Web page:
• Have you tried out the Prime Black Edition out of interest? They have very good customer reviews and look good on paper. I know you have previously advised on the Zipp 303S as a better ‘value carbon’ option than the budget brand, direct to consumer options. However, you weren’t over the moon with the 303S and they seem to be marketed as an all rounder rather than an out and out road wheel. The recommended tyre size is 28mm and I’m not sold on hookless on the basis that you will struggle to achieve the ‘105 rule’ if the tyre needs to be 110% the internal rim width.
    I am also interested in Scribe wheels, which look good on paper, but are loud and the company are only 2 years old. Winspace Hyper also look interesting.

    • Sean, I have reviewed earlier rim and disc brake models from Prime (here). While they’ve introduced newer models since then, the basic characteristics of the Prime, and many other of what I call “value-carbon” wheelsets sold direct by “Branders” and “Manufacturers” I wrote about in two reviews (here and here) are much the same – they don’t perform near the level of the better carbon wheels along one or more of the dimensions that matter – stiffness, comfort, acceleration, aero/crosswind, etc. The specs and prices are attractive (and the marketing is often very good) and they clearly serve the needs of cyclists who can’t and don’t want to spend the money or don’t ride at a level to justify the expense of a higher performance carbon wheelset.

      It sounds like the 303 S isn’t for you and may not be for many riders. Perhaps you can find some better options in the value-carbon category that fit your budget and performance needs. Best, Steve

  • Steve, quick (random) Q: did the AR 4.5s actually weight 1518g with rim tape on your scales? If so that’s pretty impressive given the claimed weight! Cheers, K.

    • Kevin, Yes, I tested a few years ago with the DT Swiss 240 hub which they don’t offer anymore. The claimed weight with that hub was 1506 and my weight was 1518. Tape is about 10g per wheel extra (one wrap only with ENVE tape). I will update the chart to reflect this. So probably still under 1600g with the ENVE alloy hub that replaced it and tape. That’s pretty light for their depth and one reason they climb relatively well. In my experience with a half dozen ENVE wheelsets, they measure +/- 10-15 grams their claims. Steve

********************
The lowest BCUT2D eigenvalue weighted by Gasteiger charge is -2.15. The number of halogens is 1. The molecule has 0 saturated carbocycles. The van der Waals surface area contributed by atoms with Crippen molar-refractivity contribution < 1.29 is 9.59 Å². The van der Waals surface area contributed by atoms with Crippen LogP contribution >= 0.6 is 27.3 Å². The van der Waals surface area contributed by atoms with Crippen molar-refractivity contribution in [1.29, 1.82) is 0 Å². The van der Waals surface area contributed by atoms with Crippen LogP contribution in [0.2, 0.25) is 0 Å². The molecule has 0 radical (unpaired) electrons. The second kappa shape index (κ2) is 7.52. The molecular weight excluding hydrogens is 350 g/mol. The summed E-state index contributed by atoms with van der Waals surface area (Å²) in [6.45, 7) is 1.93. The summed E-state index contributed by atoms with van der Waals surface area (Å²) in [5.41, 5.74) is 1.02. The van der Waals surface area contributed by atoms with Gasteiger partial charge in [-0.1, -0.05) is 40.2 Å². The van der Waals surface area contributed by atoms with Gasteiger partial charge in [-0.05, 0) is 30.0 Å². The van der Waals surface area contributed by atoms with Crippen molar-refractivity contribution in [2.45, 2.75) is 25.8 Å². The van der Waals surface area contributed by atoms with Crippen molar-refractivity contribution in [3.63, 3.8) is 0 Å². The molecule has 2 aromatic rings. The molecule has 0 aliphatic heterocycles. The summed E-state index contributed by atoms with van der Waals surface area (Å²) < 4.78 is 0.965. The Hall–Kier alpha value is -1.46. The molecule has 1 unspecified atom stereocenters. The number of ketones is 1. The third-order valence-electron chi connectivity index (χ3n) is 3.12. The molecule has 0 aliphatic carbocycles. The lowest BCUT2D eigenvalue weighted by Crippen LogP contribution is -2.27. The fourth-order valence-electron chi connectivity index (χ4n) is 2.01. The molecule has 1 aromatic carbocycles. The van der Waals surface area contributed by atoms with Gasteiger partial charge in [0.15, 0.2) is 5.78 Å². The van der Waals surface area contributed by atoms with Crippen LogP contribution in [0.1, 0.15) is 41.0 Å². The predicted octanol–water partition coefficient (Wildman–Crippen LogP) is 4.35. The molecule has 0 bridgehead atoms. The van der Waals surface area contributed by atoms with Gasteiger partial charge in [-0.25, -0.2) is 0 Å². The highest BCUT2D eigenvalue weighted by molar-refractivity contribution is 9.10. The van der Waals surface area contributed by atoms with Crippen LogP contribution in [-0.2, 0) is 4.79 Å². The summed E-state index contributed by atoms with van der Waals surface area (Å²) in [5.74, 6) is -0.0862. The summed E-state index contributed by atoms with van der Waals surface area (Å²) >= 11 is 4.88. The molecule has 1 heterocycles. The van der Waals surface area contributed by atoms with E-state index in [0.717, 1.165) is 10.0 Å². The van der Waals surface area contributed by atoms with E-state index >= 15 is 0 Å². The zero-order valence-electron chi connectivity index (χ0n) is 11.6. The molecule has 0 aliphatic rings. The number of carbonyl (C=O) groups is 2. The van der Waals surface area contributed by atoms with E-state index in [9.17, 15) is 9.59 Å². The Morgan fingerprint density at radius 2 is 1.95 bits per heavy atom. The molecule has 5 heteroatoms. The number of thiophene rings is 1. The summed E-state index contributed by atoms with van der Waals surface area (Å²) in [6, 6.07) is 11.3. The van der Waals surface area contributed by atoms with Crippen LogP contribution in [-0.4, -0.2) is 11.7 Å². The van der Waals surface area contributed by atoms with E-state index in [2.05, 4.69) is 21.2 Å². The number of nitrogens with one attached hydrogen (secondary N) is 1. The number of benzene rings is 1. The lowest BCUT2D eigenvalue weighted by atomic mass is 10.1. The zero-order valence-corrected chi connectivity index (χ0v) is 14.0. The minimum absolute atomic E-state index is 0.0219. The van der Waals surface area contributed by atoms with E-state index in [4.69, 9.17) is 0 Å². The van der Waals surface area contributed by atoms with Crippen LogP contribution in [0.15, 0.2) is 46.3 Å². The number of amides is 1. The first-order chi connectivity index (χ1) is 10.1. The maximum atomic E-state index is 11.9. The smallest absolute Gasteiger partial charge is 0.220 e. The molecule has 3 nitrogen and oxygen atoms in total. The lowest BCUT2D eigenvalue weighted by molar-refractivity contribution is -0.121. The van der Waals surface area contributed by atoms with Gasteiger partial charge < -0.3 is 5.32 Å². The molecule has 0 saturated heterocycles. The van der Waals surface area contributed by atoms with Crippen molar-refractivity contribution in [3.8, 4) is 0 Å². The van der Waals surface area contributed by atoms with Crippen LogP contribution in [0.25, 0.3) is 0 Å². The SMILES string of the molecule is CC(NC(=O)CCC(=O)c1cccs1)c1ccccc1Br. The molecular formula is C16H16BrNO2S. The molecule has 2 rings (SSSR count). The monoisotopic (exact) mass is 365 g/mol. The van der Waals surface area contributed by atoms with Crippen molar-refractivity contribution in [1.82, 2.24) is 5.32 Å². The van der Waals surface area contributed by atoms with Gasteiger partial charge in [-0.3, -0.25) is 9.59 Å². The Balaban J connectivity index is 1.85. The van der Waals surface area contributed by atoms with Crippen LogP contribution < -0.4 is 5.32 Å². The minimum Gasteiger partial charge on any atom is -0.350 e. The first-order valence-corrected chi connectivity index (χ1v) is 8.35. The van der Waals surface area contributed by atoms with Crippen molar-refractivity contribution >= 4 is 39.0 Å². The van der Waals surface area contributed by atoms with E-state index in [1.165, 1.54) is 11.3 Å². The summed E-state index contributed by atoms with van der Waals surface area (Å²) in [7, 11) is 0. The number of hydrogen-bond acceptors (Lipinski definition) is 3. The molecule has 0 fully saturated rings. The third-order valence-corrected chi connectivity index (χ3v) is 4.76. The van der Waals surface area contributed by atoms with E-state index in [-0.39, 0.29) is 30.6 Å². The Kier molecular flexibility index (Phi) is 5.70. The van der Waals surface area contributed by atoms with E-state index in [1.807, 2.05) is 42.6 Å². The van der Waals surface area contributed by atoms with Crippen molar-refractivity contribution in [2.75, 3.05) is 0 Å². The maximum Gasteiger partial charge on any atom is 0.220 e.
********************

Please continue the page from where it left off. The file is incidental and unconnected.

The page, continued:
• Many thanks Steve! Appreciate you taking the time to answer questions. I assume that the weight totals do not include tubeless stems, in your great posts?

  • Have you seen the revolver XW wheel range? A 45mm deep wheel with sub 1500g claimed weight tubeless ready with hooked rims at £1300… looks pretty ideal for this category (and me!)

    • Hi Tommy, Thanks for the heads up. Their depth/width/weight spec isn’t unique and the price is perhaps 10-20% below better known/established brands. Warranty (18 mos) is shorter than most. No info on who designs, makes, tests them, and where to get sales/service support. Seem like more of a regional/country-focused brand which is fine but ITKC readers are all over so would be harder for most to get support without sending them back. They may be great wheels or not but these are the kinds of considerations I have to make before deciding to buy/test wheels from the many companies out there selling them. Steve